1ST AMENDMENT VOICE--RECORD LABELING BILL INTRODUCED; DIES
Published by the Greater Kansas City Coalition Against Censorship
Written By: John Henson
Missouri State Representative Jacqueline McGee of Kansas City has, for the second time, introduced her record labeling bill. If enacted, the bill would require the extensive re-packaging of music in Missouri, if that music contained any of the offensive subject matter described in the bill. It never left committee. The GKCCAC lobbied against the bill, both in writing and twice in person. We speculated that the bill was sent to the Consumer Protection Committee in part to de-emphasize the 1st Amendment nature of the legislation, in that it implicitly defined music as a "consumer product" and not information or expression per se.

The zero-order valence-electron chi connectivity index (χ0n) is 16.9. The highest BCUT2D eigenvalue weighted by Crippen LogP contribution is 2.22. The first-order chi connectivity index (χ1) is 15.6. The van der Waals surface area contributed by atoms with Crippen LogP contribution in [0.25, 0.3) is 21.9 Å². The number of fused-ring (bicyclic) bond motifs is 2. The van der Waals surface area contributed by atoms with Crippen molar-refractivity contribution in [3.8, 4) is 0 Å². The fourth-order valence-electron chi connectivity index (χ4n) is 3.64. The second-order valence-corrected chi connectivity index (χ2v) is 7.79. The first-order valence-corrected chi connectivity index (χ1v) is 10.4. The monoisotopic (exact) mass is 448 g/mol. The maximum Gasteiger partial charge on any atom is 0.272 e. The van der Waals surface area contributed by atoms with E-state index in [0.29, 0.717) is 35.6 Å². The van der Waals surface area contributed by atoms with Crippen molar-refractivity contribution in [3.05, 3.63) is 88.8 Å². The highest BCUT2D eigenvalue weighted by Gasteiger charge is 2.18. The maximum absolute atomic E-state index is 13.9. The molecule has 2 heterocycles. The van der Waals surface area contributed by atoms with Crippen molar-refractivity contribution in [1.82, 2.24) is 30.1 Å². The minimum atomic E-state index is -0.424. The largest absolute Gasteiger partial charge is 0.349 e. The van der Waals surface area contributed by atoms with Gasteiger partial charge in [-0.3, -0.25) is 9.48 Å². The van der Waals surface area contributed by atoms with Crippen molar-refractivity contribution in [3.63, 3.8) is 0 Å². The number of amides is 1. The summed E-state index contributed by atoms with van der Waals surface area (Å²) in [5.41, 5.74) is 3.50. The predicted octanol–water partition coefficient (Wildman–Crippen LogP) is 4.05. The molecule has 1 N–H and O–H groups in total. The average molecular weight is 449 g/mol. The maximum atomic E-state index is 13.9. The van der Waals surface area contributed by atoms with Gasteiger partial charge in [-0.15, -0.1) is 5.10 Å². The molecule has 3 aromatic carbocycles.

Committee chair Carol Jean Mays of Independence expressed surprise that the bill was in her committee in the first place, and indicated that it would be pretty low on the committee's agenda. It was never voted on.
Had the law passed, its broad definition of objectionable material would have required the re-labeling of such records as "Killing Me Softly with His Song" by Roberta Flack; "Friends in Low Places," by Garth Brooks; and "I Get a Kick Out of You", by Frank Sinatra.
17 States still have pending legislation that, if passed will allow them to impose their own versions of warning labels on records. If you're one of these people who think fighting censorship is a thing of the past, you'd better get a grip on reality.